Calculate ISO 8601 week in Power Query

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Last week we already dealt with the topic of the correct calculation of the ISO week in DAX. Since the question came up about how to solve this in Power Query, I will look into it this week. For the problem with calendar weeks, I would like to refer to last week’s post.

Calculation of US calendar week with Date.WeekOfYear function

Like in DAX, there is already a function in Power Query to calculate the calendar week. This is called Date.WeekOfYear and returns the US format with week start on Sunday. With an optional parameter, the calendar week is returned with week start on a Monday. The syntax looks like this:

Date.WeekOfYear(#date(2021, 01, 01), Day.Monday)

Calculation with Power Query function

Unfortunately, there is no hidden parameter in Power Query like in DAX, so we have to calculate the calendar week. However, Robert K. Bell has already done most of the preparation work. Based on his code, I modified the function a bit for our purposes. The following code you simply have to paste into a new query in Power Query:

/*
based on <https://en.wikipedia.org/wiki/ISO_week_date#Calculating_the_week_number_of_a_given_date>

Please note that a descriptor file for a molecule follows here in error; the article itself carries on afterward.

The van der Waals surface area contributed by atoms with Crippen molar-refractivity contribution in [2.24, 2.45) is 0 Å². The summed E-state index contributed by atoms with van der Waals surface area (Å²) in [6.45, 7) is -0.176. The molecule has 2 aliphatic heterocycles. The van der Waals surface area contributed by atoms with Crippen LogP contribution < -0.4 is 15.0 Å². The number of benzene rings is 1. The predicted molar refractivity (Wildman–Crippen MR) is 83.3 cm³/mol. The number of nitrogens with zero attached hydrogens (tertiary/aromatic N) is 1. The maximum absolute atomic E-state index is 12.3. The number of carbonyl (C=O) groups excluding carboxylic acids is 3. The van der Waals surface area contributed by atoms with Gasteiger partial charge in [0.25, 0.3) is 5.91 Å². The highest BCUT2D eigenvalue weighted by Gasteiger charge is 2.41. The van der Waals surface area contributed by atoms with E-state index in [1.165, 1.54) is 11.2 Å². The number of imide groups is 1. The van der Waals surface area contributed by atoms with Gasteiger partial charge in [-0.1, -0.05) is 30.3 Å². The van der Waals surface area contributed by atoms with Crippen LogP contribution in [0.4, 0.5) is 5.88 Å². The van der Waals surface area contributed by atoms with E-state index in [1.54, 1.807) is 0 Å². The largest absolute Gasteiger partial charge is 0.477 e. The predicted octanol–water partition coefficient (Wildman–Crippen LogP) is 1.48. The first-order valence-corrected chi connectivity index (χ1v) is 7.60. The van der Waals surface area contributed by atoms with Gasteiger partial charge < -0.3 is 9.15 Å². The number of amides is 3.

M / Power Query doesn't have a native ISO8601 Week Number function, and DAX's
`weeknum(x, 21)` doesn't give the correct ISO Week-Year.

homepage: <https://gist.github.com/r-k-b/18d898e5eed786c9240e3804b167a5ca>

Based on the approach of Robert K. Bell and slightly modified by Denis Selimovic (whatthefact.bi)
*/

let
    getISO8601Week = (someDate as date) =>
        let
            getDayOfWeek = (d as date) =>
                let
                    result = 1 + Date.DayOfWeek(d, Day.Monday)
                in
                    result,

            getNaiveWeek = (inDate as date) =>
                let
                    // monday = 1, sunday = 7
                    weekday = getDayOfWeek(inDate),

                    weekdayOfJan4th = getDayOfWeek(#date(Date.Year(inDate), 1, 4)),

                    ordinal = Date.DayOfYear(inDate),

                    naiveWeek = Number.RoundDown(
                        (ordinal - weekday + 10) / 7
                    )
                in
                    naiveWeek,

            thisYear = Date.Year(someDate),

            priorYear = thisYear - 1,

            nwn = getNaiveWeek(someDate),

            lastWeekOfPriorYear =
                getNaiveWeek(#date(priorYear, 12, 28)),

            // http://stackoverflow.com/a/34092382/2014893
            lastWeekOfThisYear =
                getNaiveWeek(#date(thisYear, 12, 28)),

            weekYear =
                if
                    nwn < 1
                then
                    priorYear
                else
                    if
                        nwn > lastWeekOfThisYear
                    then
                        thisYear + 1
                    else
                        thisYear,

            weekNumber =
                if
                    nwn < 1
                then
                    lastWeekOfPriorYear